judges disbelieved INEC officials who swore under oath that the elections took place and were free and fair. Credible evidence had also been laid before the courts that once again, police and even military officers were used to rig the elections. My question today is that would the impunity continue and would officials who rig elections be allowed to get away with it after a court of competent jurisdiction has shown that they lied under oath. In a normal regime of the rule of law, wouldn’t all the INEC officials who lied under oath that these elections were free and fair, while they had been rigged be sent to jail at least for perjury. In addition, shouldn’t the leadership of INEC immediately dismiss these officials for breaching their professional integrity and bringing the name of an important State institution into disrepute? I challenge Professor Mahmood Yakubu and his team in the new Electoral Commission to immediately take up these issues. There were news reports that the Nigerian army has decided to show leadership by investigating its officers who were alleged to have played a role in organizing electoral fraud in last year’s Ekiti and Osun governorship elections. I believe that other State institutions should take a cue from what the army has apparently decided to do. Election tribunals should also learn to punish those who come to lie under oath.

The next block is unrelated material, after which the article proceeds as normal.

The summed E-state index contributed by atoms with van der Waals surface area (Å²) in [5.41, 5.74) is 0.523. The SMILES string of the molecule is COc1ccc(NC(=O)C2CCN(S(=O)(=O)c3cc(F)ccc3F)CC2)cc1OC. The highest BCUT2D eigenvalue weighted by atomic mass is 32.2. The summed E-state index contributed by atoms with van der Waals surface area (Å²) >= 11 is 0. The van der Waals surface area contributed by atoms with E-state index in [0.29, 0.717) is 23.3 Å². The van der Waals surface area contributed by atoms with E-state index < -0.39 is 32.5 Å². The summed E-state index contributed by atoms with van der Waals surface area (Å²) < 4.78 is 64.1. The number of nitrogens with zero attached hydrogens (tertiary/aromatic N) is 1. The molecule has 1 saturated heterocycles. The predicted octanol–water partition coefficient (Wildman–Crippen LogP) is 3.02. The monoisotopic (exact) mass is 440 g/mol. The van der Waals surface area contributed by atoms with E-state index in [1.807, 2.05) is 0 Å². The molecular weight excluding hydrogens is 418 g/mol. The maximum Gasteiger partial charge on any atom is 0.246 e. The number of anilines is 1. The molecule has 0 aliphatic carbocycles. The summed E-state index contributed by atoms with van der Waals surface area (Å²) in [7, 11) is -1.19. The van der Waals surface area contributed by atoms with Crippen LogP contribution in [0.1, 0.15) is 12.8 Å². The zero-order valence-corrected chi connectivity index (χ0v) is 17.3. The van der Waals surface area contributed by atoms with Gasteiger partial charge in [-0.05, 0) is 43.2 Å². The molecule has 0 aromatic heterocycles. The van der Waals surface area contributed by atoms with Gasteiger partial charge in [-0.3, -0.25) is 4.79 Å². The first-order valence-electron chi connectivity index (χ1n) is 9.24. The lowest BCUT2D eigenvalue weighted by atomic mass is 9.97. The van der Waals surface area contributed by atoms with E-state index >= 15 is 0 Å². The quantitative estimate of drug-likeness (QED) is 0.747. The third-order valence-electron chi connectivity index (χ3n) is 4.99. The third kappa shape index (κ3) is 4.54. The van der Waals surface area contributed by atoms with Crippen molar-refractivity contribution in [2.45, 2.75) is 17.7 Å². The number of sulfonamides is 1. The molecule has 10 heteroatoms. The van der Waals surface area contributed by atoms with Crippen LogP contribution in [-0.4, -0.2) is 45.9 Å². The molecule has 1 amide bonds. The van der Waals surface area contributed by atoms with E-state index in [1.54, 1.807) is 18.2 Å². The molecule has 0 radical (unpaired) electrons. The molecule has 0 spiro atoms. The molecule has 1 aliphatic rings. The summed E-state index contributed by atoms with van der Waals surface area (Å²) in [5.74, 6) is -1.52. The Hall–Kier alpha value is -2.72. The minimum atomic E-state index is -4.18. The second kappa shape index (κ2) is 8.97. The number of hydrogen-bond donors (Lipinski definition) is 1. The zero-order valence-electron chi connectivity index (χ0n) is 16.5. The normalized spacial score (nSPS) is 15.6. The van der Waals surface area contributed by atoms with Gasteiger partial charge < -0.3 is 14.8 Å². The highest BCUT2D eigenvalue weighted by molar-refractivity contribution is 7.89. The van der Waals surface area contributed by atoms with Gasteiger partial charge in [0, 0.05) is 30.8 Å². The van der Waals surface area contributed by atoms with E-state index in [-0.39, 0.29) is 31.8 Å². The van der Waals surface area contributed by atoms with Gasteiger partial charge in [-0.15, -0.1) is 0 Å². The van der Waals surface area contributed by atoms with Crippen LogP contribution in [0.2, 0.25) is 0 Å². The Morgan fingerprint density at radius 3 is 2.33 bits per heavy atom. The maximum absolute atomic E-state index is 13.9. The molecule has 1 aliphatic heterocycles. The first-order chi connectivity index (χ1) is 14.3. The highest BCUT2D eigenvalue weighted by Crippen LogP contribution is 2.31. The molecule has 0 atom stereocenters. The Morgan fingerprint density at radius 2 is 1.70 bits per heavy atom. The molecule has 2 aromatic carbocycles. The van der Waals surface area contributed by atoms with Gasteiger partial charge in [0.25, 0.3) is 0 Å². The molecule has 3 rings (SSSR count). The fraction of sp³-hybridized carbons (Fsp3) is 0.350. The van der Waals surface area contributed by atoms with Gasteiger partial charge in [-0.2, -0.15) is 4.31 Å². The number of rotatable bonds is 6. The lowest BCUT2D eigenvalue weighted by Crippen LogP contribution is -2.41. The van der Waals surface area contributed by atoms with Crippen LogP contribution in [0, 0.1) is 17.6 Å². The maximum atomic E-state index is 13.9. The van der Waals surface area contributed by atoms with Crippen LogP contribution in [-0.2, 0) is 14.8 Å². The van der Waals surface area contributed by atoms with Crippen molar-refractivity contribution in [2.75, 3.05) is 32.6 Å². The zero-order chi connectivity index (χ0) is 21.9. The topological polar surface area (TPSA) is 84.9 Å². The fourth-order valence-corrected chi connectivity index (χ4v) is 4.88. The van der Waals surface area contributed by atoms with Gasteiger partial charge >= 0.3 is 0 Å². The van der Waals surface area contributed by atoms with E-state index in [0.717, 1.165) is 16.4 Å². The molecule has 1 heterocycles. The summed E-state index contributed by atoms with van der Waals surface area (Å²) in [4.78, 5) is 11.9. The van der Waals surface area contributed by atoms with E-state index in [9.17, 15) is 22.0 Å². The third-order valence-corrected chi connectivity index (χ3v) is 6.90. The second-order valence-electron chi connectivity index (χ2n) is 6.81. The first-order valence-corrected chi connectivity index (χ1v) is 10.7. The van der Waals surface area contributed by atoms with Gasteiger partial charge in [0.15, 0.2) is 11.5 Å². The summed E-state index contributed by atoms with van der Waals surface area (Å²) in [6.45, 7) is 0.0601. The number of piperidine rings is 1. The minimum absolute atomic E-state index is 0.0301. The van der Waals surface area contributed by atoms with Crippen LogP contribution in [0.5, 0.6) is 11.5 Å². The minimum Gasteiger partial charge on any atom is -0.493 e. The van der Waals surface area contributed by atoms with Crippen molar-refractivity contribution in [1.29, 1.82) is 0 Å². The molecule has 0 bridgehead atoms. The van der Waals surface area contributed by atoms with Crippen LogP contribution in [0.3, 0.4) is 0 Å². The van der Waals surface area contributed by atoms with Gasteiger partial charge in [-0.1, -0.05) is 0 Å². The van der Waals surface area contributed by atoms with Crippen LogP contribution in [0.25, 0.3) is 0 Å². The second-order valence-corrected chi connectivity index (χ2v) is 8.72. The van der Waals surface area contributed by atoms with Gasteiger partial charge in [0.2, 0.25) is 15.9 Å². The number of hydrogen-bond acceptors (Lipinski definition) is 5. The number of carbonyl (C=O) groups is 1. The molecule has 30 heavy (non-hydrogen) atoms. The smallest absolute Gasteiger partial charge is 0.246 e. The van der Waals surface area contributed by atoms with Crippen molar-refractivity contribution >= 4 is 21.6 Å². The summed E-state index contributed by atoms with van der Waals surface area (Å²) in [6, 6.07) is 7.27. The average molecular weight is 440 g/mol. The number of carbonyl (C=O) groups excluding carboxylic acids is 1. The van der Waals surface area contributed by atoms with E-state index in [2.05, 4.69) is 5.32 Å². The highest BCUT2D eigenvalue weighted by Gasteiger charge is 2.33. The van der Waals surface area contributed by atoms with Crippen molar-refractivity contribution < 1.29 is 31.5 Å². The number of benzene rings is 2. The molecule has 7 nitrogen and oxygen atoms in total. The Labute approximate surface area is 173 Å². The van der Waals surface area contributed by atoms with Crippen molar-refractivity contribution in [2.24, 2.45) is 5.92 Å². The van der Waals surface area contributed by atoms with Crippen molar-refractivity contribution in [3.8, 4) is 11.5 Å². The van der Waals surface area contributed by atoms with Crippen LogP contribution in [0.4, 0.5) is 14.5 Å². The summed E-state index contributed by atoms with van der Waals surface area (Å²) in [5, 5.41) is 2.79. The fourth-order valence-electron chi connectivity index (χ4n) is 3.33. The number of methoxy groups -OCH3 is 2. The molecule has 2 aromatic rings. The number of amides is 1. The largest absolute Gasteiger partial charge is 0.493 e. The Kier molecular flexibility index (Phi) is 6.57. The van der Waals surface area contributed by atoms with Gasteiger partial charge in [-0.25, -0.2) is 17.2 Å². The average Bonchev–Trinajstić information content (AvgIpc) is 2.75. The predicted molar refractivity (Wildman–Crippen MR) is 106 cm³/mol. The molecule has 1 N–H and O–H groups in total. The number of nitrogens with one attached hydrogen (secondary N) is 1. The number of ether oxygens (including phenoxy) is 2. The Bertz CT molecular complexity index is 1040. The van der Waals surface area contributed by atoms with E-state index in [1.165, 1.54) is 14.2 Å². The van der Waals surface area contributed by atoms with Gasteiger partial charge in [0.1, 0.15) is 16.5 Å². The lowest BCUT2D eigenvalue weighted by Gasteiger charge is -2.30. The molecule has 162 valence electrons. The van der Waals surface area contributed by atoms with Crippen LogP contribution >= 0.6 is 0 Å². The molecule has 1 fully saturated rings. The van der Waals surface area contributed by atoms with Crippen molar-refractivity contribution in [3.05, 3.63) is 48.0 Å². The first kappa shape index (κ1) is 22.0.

In 2005, we carried out a research project on Nigeria’s electoral geography and the key finding was that electoral realities were very different as you move from zone to zone in the country. In some zones, there has been a strong tradition of defending the electoral mandate and people insist on exercising their franchise and raise hell when their electoral mandate is stolen. It was in that context that all hell broke loose in Ondo State when FEDECO three away the genuine electoral result and invented and announced completely false results. In some other zones of the country, we found out people had never ever voted in elections and results were simply written in favour of incumbent governments. It is impossible to deepen democracy when electoral traditions vary so profoundly. What is emerging from the election tribunals is clear evidence that while the elections in most parts of the country were free and fair in the 2015 general elections, there are still strongholds of anti-democratic forces that continue to deny many Nigerians the franchise that the Constitution provides. Moving forward and consolidating democracy requires that impunity in the commitment of electoral crimes must stop.